Port Richmond: Real Estate Boom Has Its Effects On Residents

With recent construction of new homes and housing prices rising in Fishtown, is it safe to say that Port Richmond will have a similar fate?

As of now, it looks to be that way with a new wave of restaurants and homes being built in the neighborhood.

For some, progress is a good thing but for longtime residents it is happening a bit too quickly.

The proposed construction of a five-story apartment complex located on 3011 Edgemont St. has caused a major stir in the Port Richmond community. The complex is planned to house 32 apartments, while allocating 14 parking spots and 11 bike spots for its residents.

One major concern to the community is that the construction of this apartment complex presents a real danger to businesses, residents and the kids that play in Stokley Playground across the road.

Teresa Rybicki, owner of Teresa’s Hair Fantasy, is an outspoken advocate against construction of the new apartment complex.

Rybicki has owned her business next to the proposed construction site for over 35 years. If construction is approved, she believes it would be a major threat to her business.

“That [potential construction] would cost me my business,” Rybicki said. “Since many of my customers are coming from the suburbs, South Jersey and other neighborhoods of Philadelphia, the construction will leave them with nowhere to park.”

But what is attracting developers to Port Richmond? Real estate agent Jim McAteer explains that a lot of the changes seen in neighborhoods like Fishtown, Kensington and now Port Richmond are attracting young people.

In addition to many family-owned mom and pop shops that have been in the neighborhood for many years, Port Richmond is booming with new homes, stores, cafes and restaurants. Many believe the more developed the neighborhood is, the more desirable it is.

The neighborhood’s proximity to Center City is another major factor to housing prices rising.

Of course there are ups and downs to the housing boom in Port Richmond. McAteer said listings on new homes are only expected to increase.

While prices of homes have stagnated between $60,000 to $100,000 during the recession and up to 2011, the prices started to skyrocket in 2015. From 2015 onward, prices range anywhere from $150,000 to more than $300,000.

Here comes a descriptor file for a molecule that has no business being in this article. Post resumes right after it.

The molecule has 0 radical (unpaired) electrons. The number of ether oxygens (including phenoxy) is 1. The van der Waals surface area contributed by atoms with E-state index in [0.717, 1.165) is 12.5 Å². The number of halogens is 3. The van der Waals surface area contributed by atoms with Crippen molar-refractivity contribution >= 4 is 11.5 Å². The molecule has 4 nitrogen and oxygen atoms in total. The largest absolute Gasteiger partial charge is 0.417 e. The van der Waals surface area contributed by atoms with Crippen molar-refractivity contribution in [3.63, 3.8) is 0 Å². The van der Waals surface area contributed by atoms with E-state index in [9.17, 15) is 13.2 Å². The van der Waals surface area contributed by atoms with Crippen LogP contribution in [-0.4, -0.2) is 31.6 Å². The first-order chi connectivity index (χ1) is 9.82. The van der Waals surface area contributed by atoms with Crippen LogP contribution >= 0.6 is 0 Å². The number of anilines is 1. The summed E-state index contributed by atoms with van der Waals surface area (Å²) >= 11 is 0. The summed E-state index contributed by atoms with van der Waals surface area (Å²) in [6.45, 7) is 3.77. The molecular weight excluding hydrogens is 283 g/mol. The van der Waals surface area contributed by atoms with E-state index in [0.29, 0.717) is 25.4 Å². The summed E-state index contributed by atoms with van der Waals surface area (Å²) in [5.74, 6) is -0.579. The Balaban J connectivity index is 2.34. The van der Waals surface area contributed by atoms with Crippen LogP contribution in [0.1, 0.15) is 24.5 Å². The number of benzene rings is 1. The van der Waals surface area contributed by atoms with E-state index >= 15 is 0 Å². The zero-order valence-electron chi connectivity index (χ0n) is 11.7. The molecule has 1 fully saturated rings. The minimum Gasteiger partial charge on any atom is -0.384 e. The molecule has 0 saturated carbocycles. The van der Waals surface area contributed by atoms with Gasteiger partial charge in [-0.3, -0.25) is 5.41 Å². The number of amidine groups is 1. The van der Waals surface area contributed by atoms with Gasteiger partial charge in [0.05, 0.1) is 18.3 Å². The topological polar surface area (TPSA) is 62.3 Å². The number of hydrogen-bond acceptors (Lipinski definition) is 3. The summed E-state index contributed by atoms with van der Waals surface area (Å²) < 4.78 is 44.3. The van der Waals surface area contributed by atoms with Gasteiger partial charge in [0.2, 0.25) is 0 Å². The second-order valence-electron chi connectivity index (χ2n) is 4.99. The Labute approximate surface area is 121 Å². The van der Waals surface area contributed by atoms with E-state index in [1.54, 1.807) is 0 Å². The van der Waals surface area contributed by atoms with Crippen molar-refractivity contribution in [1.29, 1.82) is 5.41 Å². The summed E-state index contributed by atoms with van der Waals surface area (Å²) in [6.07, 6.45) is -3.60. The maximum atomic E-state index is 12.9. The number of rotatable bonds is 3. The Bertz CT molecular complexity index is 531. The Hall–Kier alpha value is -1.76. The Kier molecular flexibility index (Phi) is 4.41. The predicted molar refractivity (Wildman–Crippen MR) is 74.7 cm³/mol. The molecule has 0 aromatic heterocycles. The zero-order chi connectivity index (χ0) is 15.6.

On the positive side, longtime residents are gaining equity in their homes but the downside is that their property taxes are increasing. For those looking to move into Port Richmond, expect to see row homes listed from as high as $200,000 or more.

Estimate of Housing Prices over a Ten Year Period in Port Richmond


-Text, images and video by Vicki Gouvalis. Statistics courtesy of Jim McAteer of Keller-Williams Real Estate.


  1. I for one, thing this is a great change for the community. For a long time Port Richmond has been undervalued and used as a trashing ground for residents who don’t value it’s place in philly. Now with an influx of new homes, streets have begun to get cleaned up, businesses have begun to open up their doors. If the city would deal with the homeless issue better we could have a town thats just as nice as other parts of philly. For those of us who pay taxes, its a great move up.

  2. Port Richmond is a 6th generation Irish and Polish Catholic neighborhood.
    Blue collar.. These greedy vampires want to suck that area dry of tradition. Fishtown is no longer a traditional generational neighborhood. There was nothing wrong with Fishtown pre 2004. As there is nothing wrong with Port Richmond now.. I guess one problem was/is that despite having long lineages here, some families have always been lower middle class. These families greed will destroy the neighborhood. The 55k rowhome they bought in 1991 could be sold for 235k.
    It’s a shame. What happened in Fishtown from 04 to 12, and Fairmount in the late 1980s will happen to lovely Port Richmond. That is heart breaking. Goodbye to the Jimmy Johnny & Joeys and welcome the Brents, Tuckers & Eli’s. In 5 years you will not find more than 2 bars that will be reasonably priced. In 5 years you won’t recognize our beloved neighborhood.

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